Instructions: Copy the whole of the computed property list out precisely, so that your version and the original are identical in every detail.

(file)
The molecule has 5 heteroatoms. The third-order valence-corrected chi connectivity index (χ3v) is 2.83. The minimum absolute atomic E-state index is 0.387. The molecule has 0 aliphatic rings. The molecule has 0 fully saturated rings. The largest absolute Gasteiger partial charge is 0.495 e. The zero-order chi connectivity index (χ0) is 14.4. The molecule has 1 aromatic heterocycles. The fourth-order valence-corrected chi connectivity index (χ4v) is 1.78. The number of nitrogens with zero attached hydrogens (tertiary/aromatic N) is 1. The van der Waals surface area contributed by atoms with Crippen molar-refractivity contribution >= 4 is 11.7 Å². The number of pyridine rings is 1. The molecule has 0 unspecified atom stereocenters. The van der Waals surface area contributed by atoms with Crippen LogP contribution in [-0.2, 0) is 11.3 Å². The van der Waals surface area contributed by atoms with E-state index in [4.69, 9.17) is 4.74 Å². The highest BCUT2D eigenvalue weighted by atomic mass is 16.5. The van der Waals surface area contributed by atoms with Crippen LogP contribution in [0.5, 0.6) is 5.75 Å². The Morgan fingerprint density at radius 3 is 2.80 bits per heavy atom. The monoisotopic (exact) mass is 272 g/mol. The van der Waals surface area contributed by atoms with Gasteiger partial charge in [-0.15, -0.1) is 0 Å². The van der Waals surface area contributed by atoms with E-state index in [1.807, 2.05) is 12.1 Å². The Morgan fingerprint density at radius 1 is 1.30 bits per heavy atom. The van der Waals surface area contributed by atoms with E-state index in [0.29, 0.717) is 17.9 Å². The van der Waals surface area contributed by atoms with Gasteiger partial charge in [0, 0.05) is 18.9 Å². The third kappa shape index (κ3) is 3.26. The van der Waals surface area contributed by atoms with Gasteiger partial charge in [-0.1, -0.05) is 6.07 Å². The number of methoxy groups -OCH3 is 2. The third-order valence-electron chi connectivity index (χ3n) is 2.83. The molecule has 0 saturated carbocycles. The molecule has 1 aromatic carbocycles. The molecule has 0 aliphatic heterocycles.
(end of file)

The molecule has 5 heteroatoms. The third-order valence-corrected chi connectivity index (χ3v) is 2.83. The minimum absolute atomic E-state index is 0.387. The molecule has 0 aliphatic rings. The molecule has 0 fully saturated rings. The largest absolute Gasteiger partial charge is 0.495 e. The zero-order chi connectivity index (χ0) is 14.4. The molecule has 1 aromatic heterocycles. The fourth-order valence-corrected chi connectivity index (χ4v) is 1.78. The number of nitrogens with zero attached hydrogens (tertiary/aromatic N) is 1. The van der Waals surface area contributed by atoms with Crippen molar-refractivity contribution >= 4 is 11.7 Å². The number of pyridine rings is 1. The molecule has 0 unspecified atom stereocenters. The van der Waals surface area contributed by atoms with Crippen LogP contribution in [-0.2, 0) is 11.3 Å². The van der Waals surface area contributed by atoms with E-state index in [4.69, 9.17) is 4.74 Å². The highest BCUT2D eigenvalue weighted by atomic mass is 16.5. The van der Waals surface area contributed by atoms with Crippen LogP contribution in [0.5, 0.6) is 5.75 Å². The Morgan fingerprint density at radius 3 is 2.80 bits per heavy atom. The monoisotopic (exact) mass is 272 g/mol. The van der Waals surface area contributed by atoms with Gasteiger partial charge in [-0.15, -0.1) is 0 Å². The van der Waals surface area contributed by atoms with E-state index in [1.807, 2.05) is 12.1 Å². The Morgan fingerprint density at radius 1 is 1.30 bits per heavy atom. The van der Waals surface area contributed by atoms with E-state index in [0.29, 0.717) is 17.9 Å². The van der Waals surface area contributed by atoms with Gasteiger partial charge in [0, 0.05) is 18.9 Å². The third kappa shape index (κ3) is 3.26. The van der Waals surface area contributed by atoms with Gasteiger partial charge in [-0.1, -0.05) is 6.07 Å². The number of methoxy groups -OCH3 is 2. The third-order valence-electron chi connectivity index (χ3n) is 2.83. The molecule has 0 saturated carbocycles. The molecule has 1 aromatic carbocycles. The molecule has 0 aliphatic heterocycles.